Review - Broadway Originals & Grace
"We should not do a show more often," quipped Ryan Silverman as he an Jill Paice took in the appreciative applause of the Town Hall audience before even singing a note of the Broadway musical they were expected to star in this season, Rebecca. Host Scott Siegel had just recapped the story of the show's numerous delays, fake investors, missing funds and the fact that an estimated 150 theatre professions had either turned down work or stopped seeking immediate employment because of their expectation to be working on Broadway by Christmas.The pair grandly tore into three selections of what is apparently a dark, gothic, power ballad heavy musical: "Help Me Face The Night," "Free Now," and "Oh, My God." Ryan tried setting up that final song by explaining at what point it appears in the story before realizing he didn't know.
Sunday's concert, created by Siegel with music direction by John Fischer, was the 8th edition of Broadway Originals, a favorite feature of Town Hall's Annual Broadway Cabaret Festival, which traditionally presents musical theatre stars who have actually made it to opening night, singing selections from roles they either originated on Broadway or played in the first company of a Broadway revival.
In past years Broadway Originals has trotted out some beloved older performers like George S. Irving, Anita Gillette and Nancy Dussault, recreating triumphs from fifty or sixty years ago, but this year the accent was on youth and more recent productions. The most senior of the citizens was the vivacious and still very active Tovah Feldshuh, swiveling her hips to the title song of Sarava, the 1979 musical that, before Spider-Man, was the model of a show that tried avoiding the critics by continually delaying its opening with a then incredable 38 previews.
Perhaps the least familiar face on stage was Kelli Rabke, who played the narrator in the 1993 revival of Joseph and The Amazing Technicolor Dreamcoat and fiercely belted out "Jacob and Sons" with sizzling power.Tonya Pinkins displayed supurb vocal dexterity and dynamics in interpreting Duke Ellington and Don George's "I Ain't Got Nothing But The Blues," which she sang in the Harlem version of Twelfth Night called Play On!, and showed why she's one of musical theatre's top dramatic actresses with "Underwater" from Caroline, or Change.
Another outstanding musical theatre actress, Barbara Walsh, sang her Big solo about clinging to parental moments, "Stop, Time," and honored us with a sparklingly wry "The Ladies Who Lunch."
Alice Ripley repeated her Next To Normal highlight, "I Miss The Mountains" and assumed both roles for Side Show's "Who Will Love Me As I Am?"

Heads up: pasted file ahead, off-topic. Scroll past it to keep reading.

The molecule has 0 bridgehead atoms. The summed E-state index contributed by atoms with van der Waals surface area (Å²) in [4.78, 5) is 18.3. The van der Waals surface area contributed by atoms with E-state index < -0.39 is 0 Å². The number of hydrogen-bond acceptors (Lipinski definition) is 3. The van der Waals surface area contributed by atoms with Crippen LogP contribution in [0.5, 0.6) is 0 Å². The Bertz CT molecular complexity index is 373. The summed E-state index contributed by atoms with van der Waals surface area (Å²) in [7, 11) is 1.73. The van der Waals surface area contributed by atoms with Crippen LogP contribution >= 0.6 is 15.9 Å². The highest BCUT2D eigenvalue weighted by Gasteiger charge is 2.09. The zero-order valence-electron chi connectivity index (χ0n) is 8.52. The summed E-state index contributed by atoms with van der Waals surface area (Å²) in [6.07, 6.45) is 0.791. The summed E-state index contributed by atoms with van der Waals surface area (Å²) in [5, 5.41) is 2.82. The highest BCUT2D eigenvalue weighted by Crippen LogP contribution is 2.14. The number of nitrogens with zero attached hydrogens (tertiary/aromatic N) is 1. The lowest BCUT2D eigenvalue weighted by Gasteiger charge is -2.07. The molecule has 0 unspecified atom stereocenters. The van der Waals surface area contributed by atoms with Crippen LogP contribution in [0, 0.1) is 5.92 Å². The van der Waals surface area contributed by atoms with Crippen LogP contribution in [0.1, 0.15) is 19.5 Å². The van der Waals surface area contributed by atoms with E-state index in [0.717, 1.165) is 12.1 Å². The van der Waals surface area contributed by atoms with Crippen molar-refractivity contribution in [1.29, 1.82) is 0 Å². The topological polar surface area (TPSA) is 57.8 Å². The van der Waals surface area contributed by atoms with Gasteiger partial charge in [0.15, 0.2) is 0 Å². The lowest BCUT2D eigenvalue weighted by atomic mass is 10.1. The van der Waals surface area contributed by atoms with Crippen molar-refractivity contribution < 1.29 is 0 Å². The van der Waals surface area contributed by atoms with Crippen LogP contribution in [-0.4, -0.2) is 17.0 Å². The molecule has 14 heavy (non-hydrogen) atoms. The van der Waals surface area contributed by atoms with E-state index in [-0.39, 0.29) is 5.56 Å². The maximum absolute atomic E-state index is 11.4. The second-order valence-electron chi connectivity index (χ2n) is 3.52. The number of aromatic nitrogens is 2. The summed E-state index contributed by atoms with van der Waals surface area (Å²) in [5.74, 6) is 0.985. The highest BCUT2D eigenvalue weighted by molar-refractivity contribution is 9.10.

Elizabeth Stanley seriously steamed up the place while barely moving with an intensely sexual "Fever," which she soloed in Million Dollar Quartet, and them assumed all three roles for Company's Andrew Sisters-styled "You Can Drive A Person Crazy," which helped make the character seem truly bonkers.
Mandy Gonzalez reminded us of both the lows and highs of her career, singing "Total Eclipse of the Heart" from Dance of the Vampires - with the concert's director, Scott Coulter, filling in for Michael Crawford with backup vocals - and "Breathe" from In The Heights.
Matt Cavenaugh contribulted some breathtaking moments as he delicately held those lengthy high notes in West Side Story's "Maria," then kicked back a bit for Urban Cowboy's "It Don't Get Better Than This."
Lindsay Mendez had only one spot in the show, joyously belting Godspell's "Bless The Lord." Perhaps she can do more another time if someone will move her memerable performance from earlier this season in Off-Broadway's Dogfight to Broadway.
Craig Wright certainly isn't the first playwright to open with an attention-grabbing final scene and then flash back to the beginning to show how the characters got there. But what really grabs attention at the beginning of Grace is that the opening/final scene is actually played backwards, with the closing action beginning the play and all subsequent lines and staging moments reversed, only to be done again realistically at the evening's conclusion.The march to that conclusion is a muddy one, however, as Grace touches upon various aspects of faith - in both the spiritual and secular senses - without introducing anything particularly fresh about them.
Naïve and ambitious Steve (Paul Rudd) and his dutiful wife Sara (Kate Arrington) - both devout Christians - have uprooted from Minnesota to Florida, inspired by promised financial backing for Steve's new business venture, a chain of gospel-themed hotels. Their slogan: Where Would Jesus Stay?
Their reclusive neighbor, Sam (Michael Shannon), is a NASA computer guy whose face was severely disfigured in a car accident that killed his fiancé. Set designer Beowulf Boritt provides a cookie-cutter development condo meant to represent both their homes, which the actors occupy simultaneously. Above them, lighting designer David Weiner's skyscapes are appropriately inspirational.
The cynical Sam has the sharpest lines when first encountering Steve's faith-driven sales pitches, but he opens up emotionally to the lonely Sara. A pair of whimsical breaks are provided by, of all people, Ed Asner, as a Holocaust-surviving atheist exterminator with a cancer-stricken wife.
Director Dexter Bullard's production is certainly competent, as is the quartet of actors, but Grace's hundred minutes of romantic triangle wrapped in theaological discussions is hardly inspired.
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